In conclusion, there is much to be gleaned from Barclay’s monumental Paul and the Gift. Though readers from any theological position will doubtless find points of disagreement throughout its pages, any number of differences will not spoil the value of the book. The real value is that Barclay has provided a common language that will bring much-needed clarity to Pauline scholarship. Because of this volume, Barclay has surfaced as a major player in the conversation, and those who want to stay in the conversation should do their best to become familiar with his six perfections of grace. In addition, pastors will no doubt receive great benefit from careful reflection on the perfections of grace and how they can be used as a lens for understanding and communicating Paul’s theology. The perfections of grace can be used to shape categorical thinking and to guide church members to a biblical understanding of grace that avoids both legalism and antinomianism. Paul and the Gift is certainly a welcome addition to Pauline scholarship that should not be overlooked.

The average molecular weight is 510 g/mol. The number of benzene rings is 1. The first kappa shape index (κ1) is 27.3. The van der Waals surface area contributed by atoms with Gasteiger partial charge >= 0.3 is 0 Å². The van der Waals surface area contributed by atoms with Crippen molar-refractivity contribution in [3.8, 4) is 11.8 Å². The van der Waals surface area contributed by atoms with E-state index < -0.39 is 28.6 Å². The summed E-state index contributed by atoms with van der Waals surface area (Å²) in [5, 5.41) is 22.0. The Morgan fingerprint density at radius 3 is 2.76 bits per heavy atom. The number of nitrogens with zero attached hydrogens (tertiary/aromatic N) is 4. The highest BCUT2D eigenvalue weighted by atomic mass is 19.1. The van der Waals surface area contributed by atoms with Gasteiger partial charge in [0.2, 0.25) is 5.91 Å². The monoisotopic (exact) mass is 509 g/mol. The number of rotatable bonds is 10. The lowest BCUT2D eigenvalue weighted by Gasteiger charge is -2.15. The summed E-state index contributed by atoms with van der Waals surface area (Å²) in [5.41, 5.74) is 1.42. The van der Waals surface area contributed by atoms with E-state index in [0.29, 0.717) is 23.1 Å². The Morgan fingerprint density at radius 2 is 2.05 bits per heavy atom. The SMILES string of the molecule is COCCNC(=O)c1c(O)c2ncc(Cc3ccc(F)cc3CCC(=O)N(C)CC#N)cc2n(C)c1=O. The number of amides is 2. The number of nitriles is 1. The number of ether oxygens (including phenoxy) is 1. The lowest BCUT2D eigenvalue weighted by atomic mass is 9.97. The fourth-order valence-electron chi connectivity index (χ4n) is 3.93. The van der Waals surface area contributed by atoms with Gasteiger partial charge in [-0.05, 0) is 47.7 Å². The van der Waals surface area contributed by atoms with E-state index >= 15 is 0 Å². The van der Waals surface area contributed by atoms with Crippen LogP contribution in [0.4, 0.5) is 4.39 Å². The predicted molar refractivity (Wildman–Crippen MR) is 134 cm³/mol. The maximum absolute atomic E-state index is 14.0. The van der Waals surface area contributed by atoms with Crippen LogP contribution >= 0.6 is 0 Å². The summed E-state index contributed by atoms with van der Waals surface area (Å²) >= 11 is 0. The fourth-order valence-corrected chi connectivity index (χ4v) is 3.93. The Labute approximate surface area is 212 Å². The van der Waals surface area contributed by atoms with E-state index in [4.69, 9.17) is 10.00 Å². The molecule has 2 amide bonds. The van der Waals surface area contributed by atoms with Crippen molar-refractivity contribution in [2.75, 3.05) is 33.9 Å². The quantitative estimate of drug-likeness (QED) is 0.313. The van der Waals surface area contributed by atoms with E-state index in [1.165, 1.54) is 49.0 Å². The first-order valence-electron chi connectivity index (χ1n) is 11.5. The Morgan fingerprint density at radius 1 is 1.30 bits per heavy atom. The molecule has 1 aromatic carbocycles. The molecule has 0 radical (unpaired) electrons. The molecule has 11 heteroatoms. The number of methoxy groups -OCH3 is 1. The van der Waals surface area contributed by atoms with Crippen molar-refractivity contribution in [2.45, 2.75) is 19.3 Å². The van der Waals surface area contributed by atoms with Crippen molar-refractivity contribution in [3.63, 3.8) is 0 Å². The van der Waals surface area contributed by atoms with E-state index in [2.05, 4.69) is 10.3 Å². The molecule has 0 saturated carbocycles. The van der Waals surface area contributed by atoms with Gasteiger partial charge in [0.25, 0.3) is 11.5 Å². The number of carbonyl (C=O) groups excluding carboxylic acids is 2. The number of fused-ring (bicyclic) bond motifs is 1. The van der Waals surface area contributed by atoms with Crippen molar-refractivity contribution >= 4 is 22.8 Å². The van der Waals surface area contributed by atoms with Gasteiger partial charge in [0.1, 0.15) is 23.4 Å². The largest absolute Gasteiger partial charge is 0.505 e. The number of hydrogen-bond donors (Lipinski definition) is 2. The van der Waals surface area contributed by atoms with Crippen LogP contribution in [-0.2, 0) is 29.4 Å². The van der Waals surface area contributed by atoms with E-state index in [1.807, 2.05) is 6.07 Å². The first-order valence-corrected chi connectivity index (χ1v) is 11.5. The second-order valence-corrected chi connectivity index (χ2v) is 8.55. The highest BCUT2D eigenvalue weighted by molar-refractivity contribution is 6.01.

Mark Baker is a PhD student at Southeastern Baptist Theological Seminary. He is also an elder at Christ Church and Instructor of Humanities at Paideia Academy, both in Knoxville, TN.

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Paul and the Gift

Eerdmans, 2015 | 672 pages